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BLOG: Dancing on Broken Glass

Jaene Castrillon, 37, was diagnosed with borderline personality disorder and depression as a teenager, eventually entering the sex trade to escape the psychiatric industry. Now, as an adult and member of Workman Arts, she uses any form of artistic expression: dance, film, poetry, to free her mind and become the person she wants to be.

Through story-telling in dance and movement I express what is an internal journey of exploring the social, political and cultural issues concerning social justice, advocacy, poverty, marginalization and equality. Through movement I examine the relationship I have to these different institutions and present it to the audience through an experiential perspective. I dance to express the depth of emotions that are both complex and diverse within. I surrender myself to a vulnerable and visceral process while presenting it publicly to challenge preconceived notions. I aim to lay bare before the audience the complex relationship I have with myself and the world around me as someone who lives with both mental and physical disabilities.

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As a person who has survived a long, painful history of abuse and trauma, I feel being an artist is a radical and revolutionary act. Through my art I give voice to those living with mental illness, to psychiatric survivors and to sex workers. I feel people like us are relegated to living in the margins of society in silence enveloped by misconceived notions of wellness and illness. By creating and performing art I feel I am adding to the current dialogue on these topics and am further fighting the stigma while shedding light on the experiences of those of us living on the fringes.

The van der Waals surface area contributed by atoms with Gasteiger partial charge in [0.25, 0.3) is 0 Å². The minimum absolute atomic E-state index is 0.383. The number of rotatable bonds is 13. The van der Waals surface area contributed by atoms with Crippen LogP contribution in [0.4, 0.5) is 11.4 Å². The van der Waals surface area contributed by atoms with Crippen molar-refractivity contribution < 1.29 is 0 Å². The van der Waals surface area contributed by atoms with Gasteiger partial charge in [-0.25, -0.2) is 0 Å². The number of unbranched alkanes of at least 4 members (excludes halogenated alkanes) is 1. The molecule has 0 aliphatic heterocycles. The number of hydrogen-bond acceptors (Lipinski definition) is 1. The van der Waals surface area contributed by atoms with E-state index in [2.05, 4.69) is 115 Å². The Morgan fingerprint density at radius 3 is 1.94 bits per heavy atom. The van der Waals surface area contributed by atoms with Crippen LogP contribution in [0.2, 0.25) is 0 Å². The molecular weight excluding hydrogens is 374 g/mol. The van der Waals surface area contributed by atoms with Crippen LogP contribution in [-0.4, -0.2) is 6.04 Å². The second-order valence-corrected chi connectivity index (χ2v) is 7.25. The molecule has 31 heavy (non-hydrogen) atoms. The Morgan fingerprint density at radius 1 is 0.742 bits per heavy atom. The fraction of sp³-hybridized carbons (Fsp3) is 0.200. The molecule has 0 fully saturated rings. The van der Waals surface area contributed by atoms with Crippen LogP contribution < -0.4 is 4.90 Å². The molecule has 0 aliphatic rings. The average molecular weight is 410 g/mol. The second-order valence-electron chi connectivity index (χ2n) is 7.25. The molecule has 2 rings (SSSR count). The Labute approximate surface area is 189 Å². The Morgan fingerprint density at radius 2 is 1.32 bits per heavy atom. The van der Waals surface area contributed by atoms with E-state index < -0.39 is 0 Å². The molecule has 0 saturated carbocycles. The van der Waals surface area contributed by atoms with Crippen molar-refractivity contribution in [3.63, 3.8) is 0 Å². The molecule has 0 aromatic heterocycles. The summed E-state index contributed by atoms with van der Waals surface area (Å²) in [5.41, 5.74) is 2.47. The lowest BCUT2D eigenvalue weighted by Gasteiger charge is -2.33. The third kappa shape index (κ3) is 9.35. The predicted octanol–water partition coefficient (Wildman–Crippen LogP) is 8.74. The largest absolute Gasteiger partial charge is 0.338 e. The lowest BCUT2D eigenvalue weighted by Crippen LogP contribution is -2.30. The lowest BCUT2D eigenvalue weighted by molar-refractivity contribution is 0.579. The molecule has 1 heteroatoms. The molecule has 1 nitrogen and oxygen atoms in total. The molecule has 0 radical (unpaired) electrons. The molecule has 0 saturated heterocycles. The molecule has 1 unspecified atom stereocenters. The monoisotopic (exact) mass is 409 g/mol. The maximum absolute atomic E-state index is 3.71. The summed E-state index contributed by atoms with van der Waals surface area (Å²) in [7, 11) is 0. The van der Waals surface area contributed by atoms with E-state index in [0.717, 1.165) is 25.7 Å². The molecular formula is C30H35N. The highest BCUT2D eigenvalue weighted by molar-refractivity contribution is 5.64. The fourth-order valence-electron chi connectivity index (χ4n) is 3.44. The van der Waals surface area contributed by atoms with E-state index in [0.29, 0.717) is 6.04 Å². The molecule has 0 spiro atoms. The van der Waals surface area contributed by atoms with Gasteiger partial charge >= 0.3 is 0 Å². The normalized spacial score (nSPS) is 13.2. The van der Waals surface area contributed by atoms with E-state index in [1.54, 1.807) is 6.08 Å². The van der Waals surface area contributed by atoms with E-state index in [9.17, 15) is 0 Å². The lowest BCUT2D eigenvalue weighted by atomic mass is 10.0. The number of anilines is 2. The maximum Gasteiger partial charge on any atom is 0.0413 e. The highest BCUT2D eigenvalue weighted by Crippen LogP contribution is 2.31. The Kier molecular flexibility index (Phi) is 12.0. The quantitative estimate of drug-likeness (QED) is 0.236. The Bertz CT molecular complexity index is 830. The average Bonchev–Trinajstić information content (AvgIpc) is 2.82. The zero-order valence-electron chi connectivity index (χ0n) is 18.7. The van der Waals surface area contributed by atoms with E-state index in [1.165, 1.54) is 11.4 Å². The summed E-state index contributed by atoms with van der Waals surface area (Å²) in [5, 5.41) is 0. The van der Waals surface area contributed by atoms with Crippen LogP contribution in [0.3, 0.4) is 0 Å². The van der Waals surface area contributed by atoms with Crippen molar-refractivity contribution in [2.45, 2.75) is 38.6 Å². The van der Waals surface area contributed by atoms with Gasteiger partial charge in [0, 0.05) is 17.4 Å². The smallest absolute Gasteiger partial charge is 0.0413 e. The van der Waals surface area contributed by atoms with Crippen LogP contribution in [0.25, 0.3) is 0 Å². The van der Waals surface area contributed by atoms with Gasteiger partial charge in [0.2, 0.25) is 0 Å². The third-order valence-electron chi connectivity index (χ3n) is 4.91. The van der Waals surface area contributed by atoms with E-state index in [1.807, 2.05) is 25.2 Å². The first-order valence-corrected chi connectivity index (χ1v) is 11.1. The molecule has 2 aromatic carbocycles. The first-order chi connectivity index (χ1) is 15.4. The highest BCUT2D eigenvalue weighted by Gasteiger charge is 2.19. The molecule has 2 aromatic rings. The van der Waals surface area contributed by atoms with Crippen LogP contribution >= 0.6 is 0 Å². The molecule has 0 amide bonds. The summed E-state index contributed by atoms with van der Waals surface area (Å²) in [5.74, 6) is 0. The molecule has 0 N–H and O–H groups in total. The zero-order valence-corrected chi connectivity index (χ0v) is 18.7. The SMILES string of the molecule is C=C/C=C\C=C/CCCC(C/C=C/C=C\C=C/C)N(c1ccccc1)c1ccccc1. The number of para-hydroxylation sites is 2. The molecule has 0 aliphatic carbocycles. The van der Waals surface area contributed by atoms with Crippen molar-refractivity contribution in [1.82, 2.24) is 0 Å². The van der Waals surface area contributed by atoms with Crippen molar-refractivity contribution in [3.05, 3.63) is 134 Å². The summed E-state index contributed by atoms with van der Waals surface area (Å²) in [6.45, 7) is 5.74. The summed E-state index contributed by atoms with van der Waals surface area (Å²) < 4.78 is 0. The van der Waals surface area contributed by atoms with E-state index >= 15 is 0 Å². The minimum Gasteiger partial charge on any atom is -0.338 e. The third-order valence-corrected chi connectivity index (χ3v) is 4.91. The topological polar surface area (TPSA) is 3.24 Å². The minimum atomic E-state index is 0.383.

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Often we are missing the experiential voices of those who are deemed marginalized, those who live with disabilities, and those who are not of the “norm”; this silence feeds into the continuing oppression and impression of those “less fortunate”. For me to present works of art that are raw and real, challenges the audience to see these issues in a different light and encourages them to overcome their own limitations, bias and misconceptions while entertaining them through an accessible and cathartic experience. My goal is to shift the paradigm from “marginalization” to acceptance and understanding that people like me are part of the fabric of humanity.

Maybe we are all just struggling to find a balance on the spectrum of mental wellness… As a performer, artist and activist, this intersects all the things I am passionate about and I hope this helps the dialogue and impression of mental illness in the general public by showing the brilliance and the heart-break of living a life less ordinary.

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